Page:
A contemporary account says that the Dutch force was met with a “barrage of arrows”. Van Criekenbeek and several men were killed. 3 men escaped; one man was wounded, but survived by swimming to safety. The most horrific reports of the ambush focus on Tymen Bouwenz. He was said to have been roasted alive and then eaten, with the Mohawks carrying some of his limbs back to their camps as symbols of their victory. (Legend has it that he was singled out by the Mohawk for the great courage he demonstrated as a brave warrior during the ambush.) The 4 men killed were buried near where they fell.

Most settlers (there were about 8 families) in the Fort fled to Manhattan fearing further retribution by the Mohawks; about a dozen soldiers remained behind. When reports of the massacre reached Manhattan Peter Minuit, recently appointed Director of the New Netherland Colony, dispatched Peter Barentsen (a sloop captain with experience among the various tribes in the Colony) to the Fort. The Mohawks explained the massacre was retribution for Dutch interference in the inter-tribal dispute and provided beaver skins as a peace offering, Amity was restored between the Dutch and both tribes. However, it would about another 4 years, in 1630, before re-settlement of families would begin. In the absence of the Barentsen’s intervention, the consequences of the massacre might have been quite different, as well as the history of Albany.

Although Buttermilk Falls is long gone and the wilderness tamed over centuries, a small part of the Ravine remains – the area where the massacre occurred in 1626, near the Falls. Despite significant changes in the 19th century and the building of the Park (it was originally called Beaver Park) in the 1890s it is the last area that remains in a natural state (perhaps kismet). The early Park planners were careful to maintain the Ravine in a natural state.** It’s remained un-marked and forgotten, although it’s the last remaining patch of Albany’s earliest history, and the location of an event that could have forever changed the fate of our city. A path has been beaten through rock outcroppings; there’s a dense cluster of trees and tangled vegetation. The rocky walls mark the Creek’s course; there’s a deep, grated culvert through which you can sometimes here the last surviving sounds of the waterfall.

The current master plan for the upper part of the Park calls for the creation of all sorts of man- made amenities, including improvement of “unusable lands in the ravine by creating the new Reflection and Learning Garden at Lincoln Park”. We’re not quite sure what that means, and clear answer from city officials about the intent for the Ravine has not been forthcoming so far.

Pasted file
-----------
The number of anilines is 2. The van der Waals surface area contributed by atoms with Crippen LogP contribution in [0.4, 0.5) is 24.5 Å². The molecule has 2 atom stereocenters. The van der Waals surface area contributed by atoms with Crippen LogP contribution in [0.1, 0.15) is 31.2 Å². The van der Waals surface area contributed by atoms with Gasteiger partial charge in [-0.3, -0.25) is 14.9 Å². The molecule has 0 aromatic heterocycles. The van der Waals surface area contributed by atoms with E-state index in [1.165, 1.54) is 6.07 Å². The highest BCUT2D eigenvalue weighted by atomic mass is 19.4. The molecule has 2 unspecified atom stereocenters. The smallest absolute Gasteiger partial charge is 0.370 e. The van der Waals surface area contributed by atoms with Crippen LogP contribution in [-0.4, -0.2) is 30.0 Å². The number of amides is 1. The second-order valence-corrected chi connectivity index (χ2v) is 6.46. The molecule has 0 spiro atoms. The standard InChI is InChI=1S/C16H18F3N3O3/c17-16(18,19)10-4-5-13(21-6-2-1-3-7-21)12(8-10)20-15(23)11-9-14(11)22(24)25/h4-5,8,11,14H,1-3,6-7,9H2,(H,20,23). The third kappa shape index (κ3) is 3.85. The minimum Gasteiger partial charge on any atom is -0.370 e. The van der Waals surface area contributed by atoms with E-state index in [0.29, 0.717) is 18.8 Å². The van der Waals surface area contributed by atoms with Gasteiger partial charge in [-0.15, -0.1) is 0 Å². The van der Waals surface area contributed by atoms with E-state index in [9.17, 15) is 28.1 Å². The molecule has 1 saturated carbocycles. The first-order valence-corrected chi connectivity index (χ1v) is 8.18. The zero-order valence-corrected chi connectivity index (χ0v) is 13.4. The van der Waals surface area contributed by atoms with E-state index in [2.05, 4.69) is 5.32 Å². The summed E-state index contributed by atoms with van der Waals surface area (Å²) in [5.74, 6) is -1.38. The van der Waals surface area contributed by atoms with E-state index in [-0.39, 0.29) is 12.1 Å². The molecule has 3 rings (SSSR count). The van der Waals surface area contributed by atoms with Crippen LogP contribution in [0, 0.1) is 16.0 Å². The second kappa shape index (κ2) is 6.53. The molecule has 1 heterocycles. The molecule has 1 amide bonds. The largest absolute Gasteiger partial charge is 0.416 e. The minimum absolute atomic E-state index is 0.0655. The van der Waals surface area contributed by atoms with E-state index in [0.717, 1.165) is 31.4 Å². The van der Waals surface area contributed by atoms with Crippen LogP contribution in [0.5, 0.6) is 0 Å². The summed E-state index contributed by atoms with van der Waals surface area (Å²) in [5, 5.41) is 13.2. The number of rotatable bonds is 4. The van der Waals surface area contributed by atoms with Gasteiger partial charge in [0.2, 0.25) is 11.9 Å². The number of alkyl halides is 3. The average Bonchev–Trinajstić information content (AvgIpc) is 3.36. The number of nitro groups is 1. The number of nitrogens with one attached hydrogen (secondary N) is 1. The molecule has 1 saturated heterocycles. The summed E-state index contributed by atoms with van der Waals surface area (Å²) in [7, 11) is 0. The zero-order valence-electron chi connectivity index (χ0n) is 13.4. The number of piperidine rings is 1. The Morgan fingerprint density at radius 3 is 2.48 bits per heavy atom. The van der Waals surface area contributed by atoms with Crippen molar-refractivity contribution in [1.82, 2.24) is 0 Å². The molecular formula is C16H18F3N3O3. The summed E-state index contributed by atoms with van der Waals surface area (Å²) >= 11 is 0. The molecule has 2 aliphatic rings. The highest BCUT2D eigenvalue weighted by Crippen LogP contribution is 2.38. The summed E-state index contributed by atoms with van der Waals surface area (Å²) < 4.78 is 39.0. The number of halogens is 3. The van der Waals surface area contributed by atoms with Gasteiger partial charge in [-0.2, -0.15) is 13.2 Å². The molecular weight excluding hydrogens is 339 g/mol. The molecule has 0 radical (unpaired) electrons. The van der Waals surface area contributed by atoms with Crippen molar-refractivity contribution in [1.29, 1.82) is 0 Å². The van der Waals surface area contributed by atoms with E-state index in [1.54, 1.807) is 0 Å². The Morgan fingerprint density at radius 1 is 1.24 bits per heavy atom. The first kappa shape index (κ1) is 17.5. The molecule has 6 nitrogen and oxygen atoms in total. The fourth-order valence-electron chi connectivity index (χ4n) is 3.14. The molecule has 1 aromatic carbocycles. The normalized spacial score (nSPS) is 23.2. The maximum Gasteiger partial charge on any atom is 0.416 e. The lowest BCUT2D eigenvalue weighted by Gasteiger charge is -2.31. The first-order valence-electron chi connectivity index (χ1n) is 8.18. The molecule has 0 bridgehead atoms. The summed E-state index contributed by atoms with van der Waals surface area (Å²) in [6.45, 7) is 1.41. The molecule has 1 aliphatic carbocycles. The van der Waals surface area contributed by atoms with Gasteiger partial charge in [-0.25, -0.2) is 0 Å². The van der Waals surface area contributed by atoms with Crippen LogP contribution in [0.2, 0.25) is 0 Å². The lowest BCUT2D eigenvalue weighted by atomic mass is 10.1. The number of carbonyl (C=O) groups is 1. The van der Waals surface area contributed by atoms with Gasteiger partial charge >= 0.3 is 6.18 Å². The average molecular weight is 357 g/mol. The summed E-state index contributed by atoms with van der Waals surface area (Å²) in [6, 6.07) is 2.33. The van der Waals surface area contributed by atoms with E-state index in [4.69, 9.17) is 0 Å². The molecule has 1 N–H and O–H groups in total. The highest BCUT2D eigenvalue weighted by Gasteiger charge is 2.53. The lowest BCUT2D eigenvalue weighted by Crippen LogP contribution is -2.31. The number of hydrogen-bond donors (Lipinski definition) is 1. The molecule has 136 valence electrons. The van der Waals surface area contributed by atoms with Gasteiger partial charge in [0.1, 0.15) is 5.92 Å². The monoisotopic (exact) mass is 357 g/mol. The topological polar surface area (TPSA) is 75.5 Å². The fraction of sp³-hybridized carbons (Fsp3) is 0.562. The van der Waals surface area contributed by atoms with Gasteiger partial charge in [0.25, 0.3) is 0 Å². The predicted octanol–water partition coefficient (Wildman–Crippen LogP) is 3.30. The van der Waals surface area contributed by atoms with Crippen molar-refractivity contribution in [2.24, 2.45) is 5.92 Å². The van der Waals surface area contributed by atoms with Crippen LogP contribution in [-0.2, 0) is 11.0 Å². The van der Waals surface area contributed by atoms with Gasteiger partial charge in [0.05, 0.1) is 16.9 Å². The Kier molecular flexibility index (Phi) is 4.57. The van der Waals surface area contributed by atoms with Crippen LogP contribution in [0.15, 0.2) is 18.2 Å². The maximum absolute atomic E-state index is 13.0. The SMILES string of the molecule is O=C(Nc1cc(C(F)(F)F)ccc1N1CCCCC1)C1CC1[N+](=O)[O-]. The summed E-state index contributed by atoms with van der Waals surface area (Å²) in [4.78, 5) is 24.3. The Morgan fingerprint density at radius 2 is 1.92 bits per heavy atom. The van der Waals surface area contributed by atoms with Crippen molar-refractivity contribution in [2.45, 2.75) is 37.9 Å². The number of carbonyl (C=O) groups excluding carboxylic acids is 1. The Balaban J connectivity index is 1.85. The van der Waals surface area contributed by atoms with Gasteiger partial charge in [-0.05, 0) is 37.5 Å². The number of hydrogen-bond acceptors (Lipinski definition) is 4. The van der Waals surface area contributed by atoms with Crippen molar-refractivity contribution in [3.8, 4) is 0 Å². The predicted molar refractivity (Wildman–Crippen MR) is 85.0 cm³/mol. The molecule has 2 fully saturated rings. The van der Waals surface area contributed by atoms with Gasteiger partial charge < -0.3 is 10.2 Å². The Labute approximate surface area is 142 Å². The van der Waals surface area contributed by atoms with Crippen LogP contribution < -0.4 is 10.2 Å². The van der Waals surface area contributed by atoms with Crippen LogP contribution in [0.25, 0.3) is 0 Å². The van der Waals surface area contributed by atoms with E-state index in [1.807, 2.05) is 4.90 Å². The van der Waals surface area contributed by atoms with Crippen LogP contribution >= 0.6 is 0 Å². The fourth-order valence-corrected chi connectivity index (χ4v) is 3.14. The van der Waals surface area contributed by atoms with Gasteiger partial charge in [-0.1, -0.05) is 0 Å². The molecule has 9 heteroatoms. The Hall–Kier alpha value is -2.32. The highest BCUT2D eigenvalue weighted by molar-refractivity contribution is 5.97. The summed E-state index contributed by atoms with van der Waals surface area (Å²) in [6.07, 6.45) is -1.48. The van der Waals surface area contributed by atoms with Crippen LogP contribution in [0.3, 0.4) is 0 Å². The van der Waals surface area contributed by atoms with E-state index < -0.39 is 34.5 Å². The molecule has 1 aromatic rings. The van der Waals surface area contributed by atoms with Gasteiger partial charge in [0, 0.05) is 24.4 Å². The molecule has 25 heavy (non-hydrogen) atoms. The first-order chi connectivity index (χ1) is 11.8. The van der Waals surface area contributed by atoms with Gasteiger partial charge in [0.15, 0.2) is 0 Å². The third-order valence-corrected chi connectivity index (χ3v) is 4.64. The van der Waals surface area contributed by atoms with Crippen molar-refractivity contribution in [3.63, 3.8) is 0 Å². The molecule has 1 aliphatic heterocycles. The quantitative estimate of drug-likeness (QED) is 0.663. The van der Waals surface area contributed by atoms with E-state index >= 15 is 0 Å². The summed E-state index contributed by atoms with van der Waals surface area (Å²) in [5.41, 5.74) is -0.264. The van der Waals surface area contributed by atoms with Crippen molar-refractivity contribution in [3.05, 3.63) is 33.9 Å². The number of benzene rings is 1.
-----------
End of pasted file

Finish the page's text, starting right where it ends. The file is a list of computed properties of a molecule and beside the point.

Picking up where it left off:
Whatever is planned it must include preservation of the Ravine area in which the massacre occurred in a natural state, with appropriate historic maker/signs that tell its history.

Preservation of historic spaces is just as important as preservation of historic buildings. When you know the story of the massacre and walk through the Ravine you feel a visceral connection to our earliest history. It comes alive. As the historian Arthur Schlesinger said, “… history requires atmosphere and context as well as facts”.

The site in the Ravine is an historic battlefield– as much as Gettysburg or Yorktown. It’s part of our Albany history and a cultural resource that requires conservation and a commitment to remembering our past. It’s as important as to our history as the Schuyler Mansion; it’s the earliest evidence of our deep Dutch roots, and the first Dutch settlers in the New World. With a little TLC the Ravine could be maintained its natural state and this small, but critical piece of our history, preserved and marked for future generations. So few remnants of our past remain; this one is a keeper.

2

2

5.JPG

*”The Runaway, Or, The Adventures of Rodney Roverton”, New England Sabbath School Union, 1842

** Indeed, when the Lincoln Park was originally envisioned the idea was to leave the area of the Ravine as a “ramble” (“The Public Parks of the City of Albany”, 1892). We suspect that the intent was to create something similar to the “The Ramble” designed by Frederick Law Olmstead in Central Park in NYC. It’s an area of winding paths a rustic setting, within a natural landscape of rocky outcrops that, although man-made, offers a needed contrast to the rest of the Park.

12.jpg

Thanks to Paula Lemire and the “Battle of Lincoln Park” in her Albany History Blogspot http://albanynyhistory.blogspot.com for much of the material used for this post.